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I read that even Sun, earth and all planets are constantly moving towards the galactic center. If it is so, how does the distance between Sun and earth remain constant? Also please inform why Pluto was removed from planets list. Please explain.

ANSWER: We are orbiting the galactic center, not moving towards it.  In orbits, objects do not experience gravitation except in terms of weak tidal forces.  These are very weak force differences in comparison to our local solar system's gravitational forces, so we don't notice the effects because they are so tiny.  As far as Pluto, that was voted on by an international astronomical body because it does not actually dominate its local gravitational field.  Its moon, Charon, is nearly the size of the planet, and Pluto is absolutely tiny.  I consider it a planet, it's an arbitrary choice of a committee of astronomer-type people.  As I am not an observational astronomer in any way, I don't really understand their reasoning.  I think it should be for historical reasons, left as "a planet" and not a "dwarf planet."

---------- FOLLOW-UP ----------


Thanks for your reply. I need some clarification.

What is exactly galactic center? Is it a fixed point in the galaxy or does it continually move? What created galactic center?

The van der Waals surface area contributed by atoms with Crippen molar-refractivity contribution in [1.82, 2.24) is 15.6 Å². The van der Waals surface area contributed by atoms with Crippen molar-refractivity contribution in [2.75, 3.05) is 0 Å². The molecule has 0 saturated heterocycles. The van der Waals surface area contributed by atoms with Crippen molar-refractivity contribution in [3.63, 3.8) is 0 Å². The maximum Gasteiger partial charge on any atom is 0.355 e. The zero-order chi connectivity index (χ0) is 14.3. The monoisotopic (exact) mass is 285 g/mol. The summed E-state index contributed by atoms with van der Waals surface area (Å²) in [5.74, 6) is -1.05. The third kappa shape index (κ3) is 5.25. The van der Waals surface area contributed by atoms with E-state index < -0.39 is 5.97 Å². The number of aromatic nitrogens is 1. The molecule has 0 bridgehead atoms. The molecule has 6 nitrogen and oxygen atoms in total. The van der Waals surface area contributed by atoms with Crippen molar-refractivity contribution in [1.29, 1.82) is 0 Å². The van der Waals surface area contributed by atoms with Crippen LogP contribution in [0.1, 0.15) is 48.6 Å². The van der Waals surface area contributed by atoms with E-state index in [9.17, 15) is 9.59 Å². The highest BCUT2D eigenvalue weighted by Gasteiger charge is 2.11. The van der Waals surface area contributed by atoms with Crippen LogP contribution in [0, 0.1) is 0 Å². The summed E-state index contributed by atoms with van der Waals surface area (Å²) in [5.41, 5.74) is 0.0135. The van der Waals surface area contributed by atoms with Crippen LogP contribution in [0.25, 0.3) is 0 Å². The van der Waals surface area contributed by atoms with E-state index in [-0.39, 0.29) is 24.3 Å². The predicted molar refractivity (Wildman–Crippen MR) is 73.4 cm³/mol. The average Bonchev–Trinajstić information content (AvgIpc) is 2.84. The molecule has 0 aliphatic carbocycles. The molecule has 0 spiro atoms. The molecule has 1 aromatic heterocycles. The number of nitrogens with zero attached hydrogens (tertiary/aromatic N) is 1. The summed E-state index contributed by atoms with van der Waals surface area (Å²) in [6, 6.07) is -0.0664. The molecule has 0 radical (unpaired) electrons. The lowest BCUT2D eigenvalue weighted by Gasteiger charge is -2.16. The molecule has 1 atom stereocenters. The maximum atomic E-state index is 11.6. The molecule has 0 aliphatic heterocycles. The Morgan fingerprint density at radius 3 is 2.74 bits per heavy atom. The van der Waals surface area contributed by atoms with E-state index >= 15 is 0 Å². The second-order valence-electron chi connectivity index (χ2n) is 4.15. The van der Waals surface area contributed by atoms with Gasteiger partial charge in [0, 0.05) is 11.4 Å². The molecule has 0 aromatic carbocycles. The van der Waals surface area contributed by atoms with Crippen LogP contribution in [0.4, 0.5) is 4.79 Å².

>>In orbits, objects do not experience gravitation

If there are objects nearby the rotating object, will the object still not experience gravitation?

Thanks for your great work.


The galactic center is the point about which all the stars in the galaxy orbit, pulling on one another through gravitation.  It's just a geometric point that constitutes the center of mass of the galaxy.  When the galaxy was formed, there was a center of its mass (defined the usual physics way for any object, be it a baseball or a galaxy).

I mistyped orbits, objects obviously orbit because of gravity.  But like I said, the local forces of gravity dominate over the tidal forces applied by the galaxy.  We orbit the center of the galaxy almost exactly the same as the Sun does (minus tiny tidal force differences), so our orbit around it is unperturbed.  


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Dr. Stephen O. Nelson


I can answer most basic physics questions, physics questions about science fiction and everyday observations of physics, etc. I'm also usually good for science fair advice (I'm the regional science fair director). I do not answer homework problems. I will occasionally point out where a homework solution went wrong, though. I'm usually good at explaining odd observations that seem counterintuitive, energy science, nuclear physics, nuclear astrophysics, and alternative theories of physics are my specialties.


I was a physics professor at the University of Texas of the Permian Basin, research in nuclear technology and nuclear astrophysics. My travelling science show saw over 20,000 students of all ages. I taught physics, nuclear chemistry, radiation safety, vacuum technology, and answer tons of questions as I tour schools encouraging students to consider careers in science. I moved on to a non-academic job with more research just recently.

Ph. D. from Duke University in physics, research in nuclear astrophysics reactions, gamma-ray astronomy technology, and advanced nuclear reactors.

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